We have all dealt with loss, in some form or other and this series of paintings all deal with a very personal loss, first of my mother, Patricia Anne Cole in 2016 and then my father, Barry John Cole, less than a year later in 2017. As with everyone else, my parents were probably the single most important factor in me becoming the person who I am today. For a long time after their loss, and even with the passing of time, finding the words to express the feelings after they died felt, and still feels, next to impossible. The paintings all try to express this sense of loss, albeit in slightly differing ways. Some of the paintings were fundamentally cathartic, an attempt at trying to capture and work through the sense of unreality I felt, the sense of something fundamental gone from my life and the world not being the same as it was before.
The three paintings below were attempts at coming to terms with my feelings in the months immediately after my mother died. ‘A Block of Muted Sensation’ was an attempt to express the numbness I felt in the immediate aftermath – the sensation of nothing being quite real, a world where colour and life seemed to only break through in small amounts and quite randomly at that. ‘Your Ghost’ was inspired by the Kristin Hersh song of the same name, and relates to the idea of being haunted by the dead, by the patterns and traces they leave in our minds and dreams. ‘For Everything That Was Lost’ was my attempt at capturing my feelings less than a month after my mother had died, and is also linked to a song by Korean post-rock group Jambinai.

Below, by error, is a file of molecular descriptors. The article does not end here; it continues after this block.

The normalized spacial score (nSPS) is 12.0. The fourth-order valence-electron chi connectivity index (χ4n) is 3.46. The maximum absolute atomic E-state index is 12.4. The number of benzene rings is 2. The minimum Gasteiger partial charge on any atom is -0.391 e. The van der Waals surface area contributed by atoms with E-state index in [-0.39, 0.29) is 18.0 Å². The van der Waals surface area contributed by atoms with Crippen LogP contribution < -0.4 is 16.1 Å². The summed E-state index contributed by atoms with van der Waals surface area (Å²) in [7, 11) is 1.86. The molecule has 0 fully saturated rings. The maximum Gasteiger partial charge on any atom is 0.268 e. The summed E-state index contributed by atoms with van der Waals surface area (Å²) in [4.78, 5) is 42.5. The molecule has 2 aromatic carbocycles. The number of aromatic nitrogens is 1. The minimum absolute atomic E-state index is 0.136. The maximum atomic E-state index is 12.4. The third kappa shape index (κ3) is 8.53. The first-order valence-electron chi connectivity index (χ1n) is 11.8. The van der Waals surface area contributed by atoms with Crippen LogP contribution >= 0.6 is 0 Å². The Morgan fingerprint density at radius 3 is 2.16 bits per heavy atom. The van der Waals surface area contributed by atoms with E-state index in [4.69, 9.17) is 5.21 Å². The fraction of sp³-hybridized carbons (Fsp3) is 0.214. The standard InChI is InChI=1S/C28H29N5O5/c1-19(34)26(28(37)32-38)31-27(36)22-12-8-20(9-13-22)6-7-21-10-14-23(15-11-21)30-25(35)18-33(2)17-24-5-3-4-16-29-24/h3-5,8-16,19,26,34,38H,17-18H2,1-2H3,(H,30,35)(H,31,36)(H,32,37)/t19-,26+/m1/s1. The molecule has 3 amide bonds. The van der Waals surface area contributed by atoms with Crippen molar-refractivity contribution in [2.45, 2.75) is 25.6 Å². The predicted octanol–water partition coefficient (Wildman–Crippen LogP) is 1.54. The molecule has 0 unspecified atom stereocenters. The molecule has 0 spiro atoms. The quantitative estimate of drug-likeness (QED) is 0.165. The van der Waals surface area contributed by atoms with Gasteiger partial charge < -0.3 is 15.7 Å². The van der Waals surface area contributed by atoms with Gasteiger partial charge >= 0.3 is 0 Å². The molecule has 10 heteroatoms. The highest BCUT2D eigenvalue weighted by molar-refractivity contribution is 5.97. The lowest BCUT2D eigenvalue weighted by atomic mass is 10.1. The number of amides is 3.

‘A Mourning Air’ was created from a similar impulse in the months after my father died. The flashes of colour are there but so is the darkness and discomfort. The sacking and dark colour relate to the idea of sackcloth and ashes, of intense mourning. Likewise the small sculpture titled ‘Last Call’
Others of the paintings are also meant to function as a monument and memorial for my parents. ‘In the Company of Ghosts’ was painted not long after my mother died and, in a sense, is a cenotaph – a memorial for someone who died far away. ‘In a Silent Place’ has a similar impulse, although mixed with the same sackcloth and ashes idea previously mentioned, as well as hinting at a way I started to cope – the law of conservation of energy, which states that energy can never be destroyed, only changed in form.
This idea, this taking comfort from science was expressed in the following painting, ‘Between the Tides’. I’m an atheist, so rather than turning to religion for comfort, I turned to things that mattered to me and my family: art and science. My father was a scientist, so thinking about him in the months after his death led me to thinking about science and the conversations we’d had about it. This painting is meant to be a quite literal visualisation of the conservation of energy: the yellow shapes may break down into chaos, but, by the ‘end’ of the painting, they have reformed into something else.
There is the idea that art lives on long after we're gone, and that's what I wanted to do - create a legacy for them, in the only way I know how, so that some of who they were, what they did and what they meant to me will live on and never be forgotten.